I saw a horror story unfolding at a wedding at which I was a guest recently, the couple wanted me as a guest rather than working at their wedding which meant that I was able to relax and enjoy the day. Although I did suggest a few photographers to the couple they found one themselves. I watched the photographer, who was not really dressed appropriately for a wedding with ripped jeans, runners and a tee shirt, as she photographed the ceremony she was constantly changing position much to the annoyance of the priest conducting the ceremony. By doing this she was also wandering into the videographer’s shots. The videographer was a professional who knew what he was doing and I could see he was getting really frustrated with her antics. At the reception venue in the gardens the photographer posed the bride and groom and the bridal party with direct sunlight in their faces meaning that everyone was squinting in the photos. She did not have appropriate lenses for group and close up shots and from what I could see had no backup equipment in case of an emergency. Although she was supposed to capture the day until the first dance she was nowhere to be seen during the speeches (much to the delight of the videographer). Her one battery for her camera died before the first dance so that was missed also. That wedding was six months ago and the couple are still waiting to see their photos. As I said before, couples who value top class photography for their wedding will be prepared to pay for it, those who don’t won’t pay more than they feel they absolutely have to.
I’m telling you of this experience because I would not like anyone else to have the same experience. Every couple has an overall budget for their wedding and they decide how to divide it up. For some couples it’s all about the venue or the entertainment or extras such as chocolate fountains or exotic candy carts etc. and while this may impress your guests on the day it’s the photographs that you will have long afterwards and if you have any interest in having a selection of stunning photos you will want the best you can get without breaking the bank. If they are of poor quality or do not tell the real story of your magical day or capture all the details and you may come to regret your decision to go down the bargain basement road .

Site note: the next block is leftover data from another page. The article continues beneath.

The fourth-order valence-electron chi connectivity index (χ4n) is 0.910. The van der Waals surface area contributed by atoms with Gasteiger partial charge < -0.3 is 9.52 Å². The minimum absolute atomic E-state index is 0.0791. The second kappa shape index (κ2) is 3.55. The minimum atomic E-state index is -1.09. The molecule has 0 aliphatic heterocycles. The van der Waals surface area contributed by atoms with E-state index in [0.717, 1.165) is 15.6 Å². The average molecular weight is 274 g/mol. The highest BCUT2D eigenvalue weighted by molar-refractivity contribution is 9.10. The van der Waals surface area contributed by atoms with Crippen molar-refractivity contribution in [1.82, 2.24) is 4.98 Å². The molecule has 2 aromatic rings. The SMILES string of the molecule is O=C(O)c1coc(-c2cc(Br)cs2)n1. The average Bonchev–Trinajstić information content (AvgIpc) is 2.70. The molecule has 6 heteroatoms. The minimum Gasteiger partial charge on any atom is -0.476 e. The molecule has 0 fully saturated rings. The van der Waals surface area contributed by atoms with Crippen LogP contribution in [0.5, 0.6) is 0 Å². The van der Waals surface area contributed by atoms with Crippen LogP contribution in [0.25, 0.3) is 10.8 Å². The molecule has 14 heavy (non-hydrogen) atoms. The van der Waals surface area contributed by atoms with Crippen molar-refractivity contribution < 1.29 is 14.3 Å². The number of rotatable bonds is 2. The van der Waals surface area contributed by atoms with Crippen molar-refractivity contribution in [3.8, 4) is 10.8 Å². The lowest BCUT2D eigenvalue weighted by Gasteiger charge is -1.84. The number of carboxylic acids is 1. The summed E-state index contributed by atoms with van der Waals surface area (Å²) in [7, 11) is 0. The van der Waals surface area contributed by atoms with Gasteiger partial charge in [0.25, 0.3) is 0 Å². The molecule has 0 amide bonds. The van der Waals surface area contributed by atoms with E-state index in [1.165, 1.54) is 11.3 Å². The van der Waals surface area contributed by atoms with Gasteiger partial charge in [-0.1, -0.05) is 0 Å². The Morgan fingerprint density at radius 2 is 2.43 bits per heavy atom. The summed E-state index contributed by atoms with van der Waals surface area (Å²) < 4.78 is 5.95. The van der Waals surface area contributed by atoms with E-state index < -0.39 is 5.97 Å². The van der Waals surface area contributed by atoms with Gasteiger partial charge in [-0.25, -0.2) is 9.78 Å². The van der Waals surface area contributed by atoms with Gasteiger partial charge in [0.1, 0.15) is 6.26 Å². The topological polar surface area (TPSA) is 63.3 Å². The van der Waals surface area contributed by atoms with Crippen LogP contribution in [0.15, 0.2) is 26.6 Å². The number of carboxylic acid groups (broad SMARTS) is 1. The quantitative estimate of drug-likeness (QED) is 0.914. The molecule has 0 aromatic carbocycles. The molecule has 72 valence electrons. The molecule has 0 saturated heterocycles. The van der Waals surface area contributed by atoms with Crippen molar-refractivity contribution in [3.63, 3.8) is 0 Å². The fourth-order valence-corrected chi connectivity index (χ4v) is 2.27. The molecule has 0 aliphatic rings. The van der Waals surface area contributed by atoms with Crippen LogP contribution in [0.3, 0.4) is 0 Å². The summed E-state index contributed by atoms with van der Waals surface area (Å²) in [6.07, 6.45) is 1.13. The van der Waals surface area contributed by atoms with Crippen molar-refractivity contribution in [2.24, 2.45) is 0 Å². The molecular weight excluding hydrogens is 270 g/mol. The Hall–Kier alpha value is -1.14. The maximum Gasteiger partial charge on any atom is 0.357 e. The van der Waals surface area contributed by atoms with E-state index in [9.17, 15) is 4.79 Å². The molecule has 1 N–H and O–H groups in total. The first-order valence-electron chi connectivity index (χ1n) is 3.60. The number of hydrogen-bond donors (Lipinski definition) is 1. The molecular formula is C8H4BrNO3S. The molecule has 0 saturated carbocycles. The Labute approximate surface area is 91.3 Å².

Owning a professional camera does not automatically make you a professional photographer. You also have to know how to use it properly and when and how to adjust the settings according to the conditions. You also need to have the eye to spot a good photograph, it may only involve moving a metre or two to change the angle to improve the shot dramatically, but if you do not have the eye to recognize this you will miss it and get what may be an acceptable rather than a stunning shot. Not all photographers are the same that is why you will see different styles of wedding photography. So why should you pay more to one photographer than another?
Firstly you should look at experience as it counts for a lot. The more experienced a photographer is, the more he or she normally charges. A wedding day can be very stressful for the inexperienced photographer, there is a lot more to it than turning up on the day and clicking the shutter. An experienced photographer will get to know the couple a little before the wedding day, the more you know about a couple the more you can capture their true relationship, nature and character.
As for technical issues on the day the lighting conditions change from bright outside the church/ venue to dark with a mix of lighting sources in the church. Sometimes flash is not allowed during the ceremony and if a photographer is not familiar with his or her camera and the various settings it can turn out to be a disaster.
An experienced photographer will know how to pose a couple without it looking stiff or un-natural too. Most couples say that they don’t want posed photos but they will show a photographer photos that they have seen in magazines or from other websites and although they look natural they are in fact subtly posed or for want of a better word, directed.